Opened 3 years ago

Closed 3 years ago

#18687 closed Bug (fixed)

Randomly failing test: test_performance_scalability

Reported by: aaugustin Owned by: nobody
Component: Core (Other) Version: master
Severity: Release blocker Keywords:
Cc: Triage Stage: Accepted
Has patch: no Needs documentation: no
Needs tests: no Patch needs improvement: no
Easy pickings: no UI/UX: no


TestUtilsCryptoPBKDF2.test_performance_scalability fails randomly in about one build out of ten on the CI server.

As a result everyone is just learning to ignore the failures, making this test fairly useless.

Attachments (1)

18687.diff (1.2 KB) - added by aaugustin 3 years ago.

Download all attachments as: .zip

Change History (7)

comment:1 Changed 3 years ago by ptone

  • Triage Stage changed from Unreviewed to Accepted

The single test accounts for roughly 2.5% of the time it takes to run the full test suite - and only indirectly tests for an implementation of a linearly scaling loop inside the target function. The output and logic of the function is tested elsewhere in the testcase.

Version 0, edited 3 years ago by ptone (next)

comment:2 Changed 3 years ago by akaariai

We should probably test something else than the proportion of total runtime.

I think the underlying problem is that we are testing on a machine which is doing a lot of other tests at the same time. This can result in spikes in the testing times, and these lead to false positives. The problem is not imprecise measurement, it is that the runtime of the same code is not guaranteed to stay the same between consecutive runs.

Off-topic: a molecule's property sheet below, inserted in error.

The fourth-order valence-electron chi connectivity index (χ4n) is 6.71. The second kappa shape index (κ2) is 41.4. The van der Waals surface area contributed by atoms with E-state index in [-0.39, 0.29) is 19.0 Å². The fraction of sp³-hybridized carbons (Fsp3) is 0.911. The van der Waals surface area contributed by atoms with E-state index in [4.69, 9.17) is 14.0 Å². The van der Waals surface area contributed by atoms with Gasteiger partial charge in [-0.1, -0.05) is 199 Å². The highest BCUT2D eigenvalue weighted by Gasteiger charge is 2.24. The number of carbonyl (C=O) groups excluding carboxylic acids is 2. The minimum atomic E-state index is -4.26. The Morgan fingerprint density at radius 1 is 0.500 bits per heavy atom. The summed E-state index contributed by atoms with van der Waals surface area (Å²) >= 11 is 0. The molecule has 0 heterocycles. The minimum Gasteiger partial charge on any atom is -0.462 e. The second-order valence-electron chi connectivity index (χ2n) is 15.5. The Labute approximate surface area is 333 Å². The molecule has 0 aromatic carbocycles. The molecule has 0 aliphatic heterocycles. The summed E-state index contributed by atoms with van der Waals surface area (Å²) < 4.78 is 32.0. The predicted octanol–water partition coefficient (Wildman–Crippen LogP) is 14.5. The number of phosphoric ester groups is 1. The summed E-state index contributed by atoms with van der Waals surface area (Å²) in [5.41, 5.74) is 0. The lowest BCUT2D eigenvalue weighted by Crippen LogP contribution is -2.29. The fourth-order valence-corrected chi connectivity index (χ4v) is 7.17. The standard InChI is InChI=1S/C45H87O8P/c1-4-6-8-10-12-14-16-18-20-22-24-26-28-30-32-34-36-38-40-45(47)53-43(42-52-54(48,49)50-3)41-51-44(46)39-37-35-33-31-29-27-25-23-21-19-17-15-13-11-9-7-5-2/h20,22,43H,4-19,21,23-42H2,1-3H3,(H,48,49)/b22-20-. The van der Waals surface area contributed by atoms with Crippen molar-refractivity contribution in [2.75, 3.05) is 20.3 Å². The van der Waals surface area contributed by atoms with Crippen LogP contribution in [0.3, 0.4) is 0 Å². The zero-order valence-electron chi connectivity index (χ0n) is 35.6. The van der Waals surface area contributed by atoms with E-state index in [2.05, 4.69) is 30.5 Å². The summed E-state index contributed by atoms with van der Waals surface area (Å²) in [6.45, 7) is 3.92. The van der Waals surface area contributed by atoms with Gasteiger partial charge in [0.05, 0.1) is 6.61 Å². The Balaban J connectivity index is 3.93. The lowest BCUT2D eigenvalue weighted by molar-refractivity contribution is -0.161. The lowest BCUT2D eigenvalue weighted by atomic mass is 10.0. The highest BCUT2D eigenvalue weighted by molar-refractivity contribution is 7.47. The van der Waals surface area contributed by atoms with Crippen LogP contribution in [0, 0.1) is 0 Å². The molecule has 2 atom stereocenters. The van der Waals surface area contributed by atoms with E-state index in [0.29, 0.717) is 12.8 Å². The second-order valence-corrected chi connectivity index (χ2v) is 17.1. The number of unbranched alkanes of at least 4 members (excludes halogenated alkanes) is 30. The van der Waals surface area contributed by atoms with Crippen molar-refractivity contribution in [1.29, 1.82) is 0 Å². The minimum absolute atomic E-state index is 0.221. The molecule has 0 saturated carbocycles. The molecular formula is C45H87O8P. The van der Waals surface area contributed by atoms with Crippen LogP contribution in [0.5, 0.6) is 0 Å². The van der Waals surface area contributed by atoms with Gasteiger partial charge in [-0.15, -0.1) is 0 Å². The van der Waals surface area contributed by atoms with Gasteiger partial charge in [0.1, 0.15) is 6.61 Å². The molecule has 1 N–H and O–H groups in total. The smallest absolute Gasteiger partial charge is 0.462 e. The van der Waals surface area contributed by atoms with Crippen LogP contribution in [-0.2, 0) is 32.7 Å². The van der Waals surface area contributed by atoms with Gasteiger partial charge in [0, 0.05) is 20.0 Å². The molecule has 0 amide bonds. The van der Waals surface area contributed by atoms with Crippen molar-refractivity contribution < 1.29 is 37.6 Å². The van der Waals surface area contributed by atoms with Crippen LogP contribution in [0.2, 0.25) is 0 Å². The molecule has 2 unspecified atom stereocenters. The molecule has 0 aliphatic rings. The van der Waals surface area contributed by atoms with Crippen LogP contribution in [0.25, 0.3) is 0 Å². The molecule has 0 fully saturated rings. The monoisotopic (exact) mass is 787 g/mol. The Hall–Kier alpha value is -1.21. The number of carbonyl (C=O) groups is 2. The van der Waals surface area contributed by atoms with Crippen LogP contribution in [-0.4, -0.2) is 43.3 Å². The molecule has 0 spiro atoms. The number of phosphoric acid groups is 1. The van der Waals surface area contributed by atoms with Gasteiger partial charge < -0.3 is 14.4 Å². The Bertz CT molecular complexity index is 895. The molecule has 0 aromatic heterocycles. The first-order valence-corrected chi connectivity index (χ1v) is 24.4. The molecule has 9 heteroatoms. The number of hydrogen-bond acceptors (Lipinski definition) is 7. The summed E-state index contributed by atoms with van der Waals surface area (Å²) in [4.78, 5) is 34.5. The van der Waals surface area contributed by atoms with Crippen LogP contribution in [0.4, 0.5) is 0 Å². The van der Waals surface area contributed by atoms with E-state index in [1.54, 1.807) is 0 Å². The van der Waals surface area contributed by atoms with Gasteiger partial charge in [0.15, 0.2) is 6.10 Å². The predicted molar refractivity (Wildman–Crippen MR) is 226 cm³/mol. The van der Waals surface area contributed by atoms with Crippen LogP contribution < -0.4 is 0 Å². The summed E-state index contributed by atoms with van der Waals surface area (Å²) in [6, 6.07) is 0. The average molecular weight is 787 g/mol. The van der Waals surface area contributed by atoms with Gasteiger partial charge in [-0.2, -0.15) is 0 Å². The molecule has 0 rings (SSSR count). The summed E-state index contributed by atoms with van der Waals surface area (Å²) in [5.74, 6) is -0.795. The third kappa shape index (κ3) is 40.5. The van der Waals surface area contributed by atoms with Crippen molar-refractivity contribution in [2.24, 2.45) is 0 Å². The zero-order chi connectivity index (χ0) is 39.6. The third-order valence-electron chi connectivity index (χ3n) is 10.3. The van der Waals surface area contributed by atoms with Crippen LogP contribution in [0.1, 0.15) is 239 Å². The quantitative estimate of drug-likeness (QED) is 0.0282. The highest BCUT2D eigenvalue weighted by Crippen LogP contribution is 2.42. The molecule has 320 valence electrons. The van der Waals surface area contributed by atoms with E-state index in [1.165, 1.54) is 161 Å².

So, maybe doing 9 significantly shorter runs for iterations in alternating fashion and then comparing the median would work better? In code something like:

n1 = 1000
n2 = 10000
runs_1000 = []
runs_10000 = []
for i in range(9):
    t1 = elapsed('pbkdf2("password", "salt", iterations=%d)' % n1)
    t2 = elapsed('pbkdf2("password", "salt", iterations=%d)' % n2)
runs_1000.sort(); runs_10000.sort()
t1 = runs_1000[4]
t2 = runs_10000[4]
measured_scale_exponent = math.log(t2 / t1, n2 / n1)
self.assertLess(measured_scale_exponent, 1.1)

I haven't actually tested the above.

comment:3 Changed 3 years ago by ptone

If we had mocking in the Django test suite - it would just be a matter of testing that _fast_hmac is called <iteration> times

then a different unit test would cover the behavior of a single run of _fast_hmac

comment:4 Changed 3 years ago by Alex

Mock doesn't seem like the right answer here, it's trivially to validate the number of hmac calls, the idea of this test is to verify that if you increase the workload factor you really get more work. However I'm not sure it's adding any real value.

Changed 3 years ago by aaugustin

comment:5 Changed 3 years ago by aaugustin

In the short term, can we make the test faster by relaxing the check a bit? For instance, I'm attaching a patch that checks that 20 times more rounds are at least 10 times slower, and that is about 50 times faster than the current test.

In the long term, I'd like to hear the original author of this code before making a decision.

comment:6 Changed 3 years ago by Aymeric Augustin <aymeric.augustin@…>

  • Resolution set to fixed
  • Status changed from new to closed

In [5262a288df07daa050a0e17669c3f103f47a8640]:

Fixed #18687: Removed test_performance_scalability

Even after repeated adjustment of the constants, this test still fails
randomly. It has educated us to ignore messages from Jenkins, to a
point where we missed some actual failures. In addition, it accounts
for a non-negligible percentage of the run time of the test suite
just by itself. Since no one has proposed a convincing patch in months,
I'm going to remove the patch. We can't keep a randomly failing test

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